ESG investing on its way to becoming the norm, says award-winner

Advisor was an advocate before returns became attractive and believes the industry has a duty to educate

ESG investing on its way to becoming the norm, says award-winner

Advisors’ interest in ESG is growing, but An-Lap Vo-Dignard of Montreal was promoting them long before they proved profitable. He’s pleased he won the NEI Investments Award for Advisor of the Year – Responsible Investments this year because it gives him a broader platform from which to encourage others to get on board with this socially responsible way of investing that he believes will eventually be the norm. 

“I’m happy I won the award because it helps me have a bigger impact,” he told WP. "This kind of investing is really in line with my personal values, and I believe we have that duty to educate.”

Vo-Dignard, one of the Vo-Dignard Provost Group’s associates, began his career at the Bank of Montreal, then became one of the investing partners in Primetime Investments. He joined National Bank Financial in 1998, when he also started ESG investing.

“I knew the returns were bad, but it was almost like charity because it was important to give back,” he said. “I didn’t see an opportunity to make money for my clients.”

He also didn’t get much buy-in from clients.

“With ESG, you get pushback,” he said, “because sometimes your values are different than mine. Animal cruelty could be important to one person and women on boards or diversity to another. Everyone has a different area and different weighting.”

In 1998, it was also harder to analyze companies because there wasn’t the same data that he now gets from funds like the Norwegian Fund.

Vo-Dignard’s family taught him the importance of giving back when he was young. His paternal French Catholic grandmother emphasized it, while he recalled his Vietnamese mother said: “You can keep some for yourself and give to others.”

“I’m in a privileged position. The more you can grow, the more you can help,” he said. “You can have an impact. You can help the planet at the same time as you make good money.”

That stance has won him many other awards. He’s won the NBF awards and nominations for Rookie of the Year (2001), Asset Growth (2001, 2004, 2005), Team of the Year (2012), and Social Responsibility (2008 and 2015).

Over the years, Vo-Dignard’s worked to ensure he is doing good while generating returns for clients, especially to convert those whose primary interest was returns. But, he also started broadening his sphere of influence, serving on boards of several foundations, such as the Montreal Heart Foundation, where he deemed it important to invest people’s donations in companies that did not jeopardize people’s health.

“If someone donates $10 million to a foundation because their father had a heart attack, you can’t invest in tobacco,” he said. “I saw the disconnect in that. It was contradictory.”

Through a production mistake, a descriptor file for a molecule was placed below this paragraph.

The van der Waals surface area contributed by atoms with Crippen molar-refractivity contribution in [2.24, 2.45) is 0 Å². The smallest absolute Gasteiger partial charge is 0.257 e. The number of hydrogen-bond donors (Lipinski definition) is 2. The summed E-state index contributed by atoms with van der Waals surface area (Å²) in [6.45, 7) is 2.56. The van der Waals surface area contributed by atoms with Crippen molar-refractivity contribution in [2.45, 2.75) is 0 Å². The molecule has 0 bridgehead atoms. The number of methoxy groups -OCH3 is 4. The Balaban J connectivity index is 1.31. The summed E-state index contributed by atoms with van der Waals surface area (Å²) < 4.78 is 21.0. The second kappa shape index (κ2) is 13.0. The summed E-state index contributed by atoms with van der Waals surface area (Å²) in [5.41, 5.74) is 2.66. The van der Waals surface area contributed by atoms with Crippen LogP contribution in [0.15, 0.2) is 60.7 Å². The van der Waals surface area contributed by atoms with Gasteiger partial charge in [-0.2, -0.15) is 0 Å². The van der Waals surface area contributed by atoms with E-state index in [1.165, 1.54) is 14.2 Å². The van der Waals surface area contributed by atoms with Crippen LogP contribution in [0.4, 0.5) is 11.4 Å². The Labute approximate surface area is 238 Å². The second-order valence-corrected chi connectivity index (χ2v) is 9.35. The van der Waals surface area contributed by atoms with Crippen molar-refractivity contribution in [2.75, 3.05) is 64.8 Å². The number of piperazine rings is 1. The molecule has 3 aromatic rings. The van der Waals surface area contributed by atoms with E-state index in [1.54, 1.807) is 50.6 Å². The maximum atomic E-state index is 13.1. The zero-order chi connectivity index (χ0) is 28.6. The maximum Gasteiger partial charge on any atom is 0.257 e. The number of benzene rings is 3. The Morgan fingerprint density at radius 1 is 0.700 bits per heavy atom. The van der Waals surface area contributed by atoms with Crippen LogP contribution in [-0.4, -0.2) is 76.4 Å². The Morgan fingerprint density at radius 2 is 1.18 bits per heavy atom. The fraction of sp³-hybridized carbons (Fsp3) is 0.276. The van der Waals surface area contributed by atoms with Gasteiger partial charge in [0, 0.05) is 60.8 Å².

Vo-Dignard’s is pleased to see the interest in EGS increasing. Social media is amplifying people’s social and climate changes. Clients are becoming more mindful that they can impact issues like climate change with their investments. Millennials may not have a lot of money to invest yet, but often persuade parents to invest in ESG when they’re all having a family financial discussion with an advisor.

“We’re at the beginning of a wave,” he said, noting the increased flow of money into ESG investing. He believes companies with ESG ratings will increasingly see capital inflow, and Provost is doing its part with its fossil-free fund.

Vo-Dignard is also continuing to advocate for more change through education. He encouraged National Bank Financial to establish an ESG committee, and now sits on it. It’s added some tools for ESG advisors, and now he’s encouraging it to produce short videos for advisors to share with clients to better educate them on the impact their ESG investing can have.   

“Most clients don’t see a relationship between investments and the environment or social impact unless you explain it to them. We need tools for financial advisors as they’re busy. It needs to be turn-key for them,” he said. “If no one knows about the product, there’s no flow of money!”

As for the future, he said, “my dream is to have a tool to tailor a portfolio to every client. I don’t believe the same company should have the same ESG rating for you and me because we may have the same values, but some may have a stronger importance for you than me. I would love to have a tool with data that you can punch in with different criteria and weighting, then you get personalized ratings for people.”

Although that may still be down the road, along with the tipping point when ESGs become the norm, Vo-Dignard is optimistic that it’s coming.

“It’s never going to be 100% of the portfolio, but it can be the core,” he said. 

“If everyone is waiting for someone else to make a difference, it’s not going to happen,” he said. “But, everyone can make a difference. People are going to start to do this, then there’s going to be a turning point and it will go very fast from there.”